What initially jumps to mind when you first hear the words ‘Donald Trump’ muttered? For the majority it is probably finger pointing, narcissism, lip puckering and long-winded tweets, having us wishfully thinking Twitter might shorten the word count. However, it could be suggested that it will not be long before that same, well educated, majority see ‘Trump’ and ‘Fake news’ as cosy words of association.
In saying all this, when it comes to ‘Fake News’ there is a much bigger picture, one that branches beyond Donald Trump’s hands – a much more pressing discussion to be had.
Placed amongst very real adversities such as nuclear missile testing, new diseases, climate change and the onset of global terrorism, fake news does not quite measure up in terms of fear factor.
Not all threats have equally identifiable consequences. It is about to be brought to your attention that the deliberate use of constructed news stories to manipulate opinions, accompanied by the impressive speed of modern media, can have a graver impact on us then we could ever reconcile.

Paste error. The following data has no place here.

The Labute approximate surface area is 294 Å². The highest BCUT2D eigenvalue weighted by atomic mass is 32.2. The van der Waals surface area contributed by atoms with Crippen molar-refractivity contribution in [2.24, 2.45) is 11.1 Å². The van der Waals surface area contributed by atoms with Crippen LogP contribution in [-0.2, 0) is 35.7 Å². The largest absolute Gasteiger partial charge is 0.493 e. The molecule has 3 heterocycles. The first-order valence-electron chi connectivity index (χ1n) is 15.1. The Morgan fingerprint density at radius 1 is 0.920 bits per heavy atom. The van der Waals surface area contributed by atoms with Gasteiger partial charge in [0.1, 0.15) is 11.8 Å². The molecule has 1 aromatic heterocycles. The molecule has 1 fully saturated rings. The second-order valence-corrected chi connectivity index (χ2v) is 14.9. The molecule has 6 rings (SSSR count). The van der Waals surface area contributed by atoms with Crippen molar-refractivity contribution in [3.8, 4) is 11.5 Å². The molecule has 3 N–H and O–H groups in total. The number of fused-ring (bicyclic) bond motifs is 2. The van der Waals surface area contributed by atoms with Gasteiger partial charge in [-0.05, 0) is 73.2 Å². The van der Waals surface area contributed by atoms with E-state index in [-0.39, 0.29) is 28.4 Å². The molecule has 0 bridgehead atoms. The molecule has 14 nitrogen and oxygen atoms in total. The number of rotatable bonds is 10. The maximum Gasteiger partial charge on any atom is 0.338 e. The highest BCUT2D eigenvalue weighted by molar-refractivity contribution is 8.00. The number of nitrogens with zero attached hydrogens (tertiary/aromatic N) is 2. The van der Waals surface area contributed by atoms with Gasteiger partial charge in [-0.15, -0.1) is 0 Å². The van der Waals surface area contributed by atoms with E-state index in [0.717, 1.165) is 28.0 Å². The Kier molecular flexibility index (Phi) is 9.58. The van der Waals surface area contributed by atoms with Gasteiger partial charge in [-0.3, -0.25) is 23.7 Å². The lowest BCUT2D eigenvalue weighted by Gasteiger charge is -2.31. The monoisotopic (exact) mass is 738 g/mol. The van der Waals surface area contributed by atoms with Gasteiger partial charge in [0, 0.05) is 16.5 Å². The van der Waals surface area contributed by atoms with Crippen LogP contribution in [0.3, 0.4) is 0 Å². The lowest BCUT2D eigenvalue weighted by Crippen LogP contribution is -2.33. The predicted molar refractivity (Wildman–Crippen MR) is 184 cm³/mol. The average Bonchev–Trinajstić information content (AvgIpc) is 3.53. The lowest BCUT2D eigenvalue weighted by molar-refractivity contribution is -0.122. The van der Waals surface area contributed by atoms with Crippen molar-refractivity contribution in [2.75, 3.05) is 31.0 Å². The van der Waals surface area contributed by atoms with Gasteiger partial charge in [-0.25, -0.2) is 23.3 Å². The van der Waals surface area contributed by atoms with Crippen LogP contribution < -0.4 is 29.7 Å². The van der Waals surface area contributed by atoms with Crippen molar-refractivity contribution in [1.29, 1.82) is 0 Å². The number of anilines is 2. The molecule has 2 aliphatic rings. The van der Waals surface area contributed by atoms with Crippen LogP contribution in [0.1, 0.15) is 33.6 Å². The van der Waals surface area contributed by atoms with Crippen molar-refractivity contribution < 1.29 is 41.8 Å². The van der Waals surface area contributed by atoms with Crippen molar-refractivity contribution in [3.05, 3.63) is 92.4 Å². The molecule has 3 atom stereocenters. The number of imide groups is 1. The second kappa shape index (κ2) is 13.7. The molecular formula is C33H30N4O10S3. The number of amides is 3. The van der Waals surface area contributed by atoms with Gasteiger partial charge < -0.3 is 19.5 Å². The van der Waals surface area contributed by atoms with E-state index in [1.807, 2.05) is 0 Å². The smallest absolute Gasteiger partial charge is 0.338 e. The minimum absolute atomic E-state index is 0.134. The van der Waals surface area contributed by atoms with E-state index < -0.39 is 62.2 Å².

It is first vital to define the threat. has already (…all be it subconsciously) entered through our front doors, has been carried in our pockets, and as the morning Internet scroll becomes somewhat routine in the digital era, has even shared the bed with us.
Fake news headlines are very often emotionally charged and rattle us at first glance, achieving their objective: terrorist attacks in Europe, sexual abuse allegations in Hollywood, environmental scandals – these headlines can guarantee click bait … hook, line and sinker.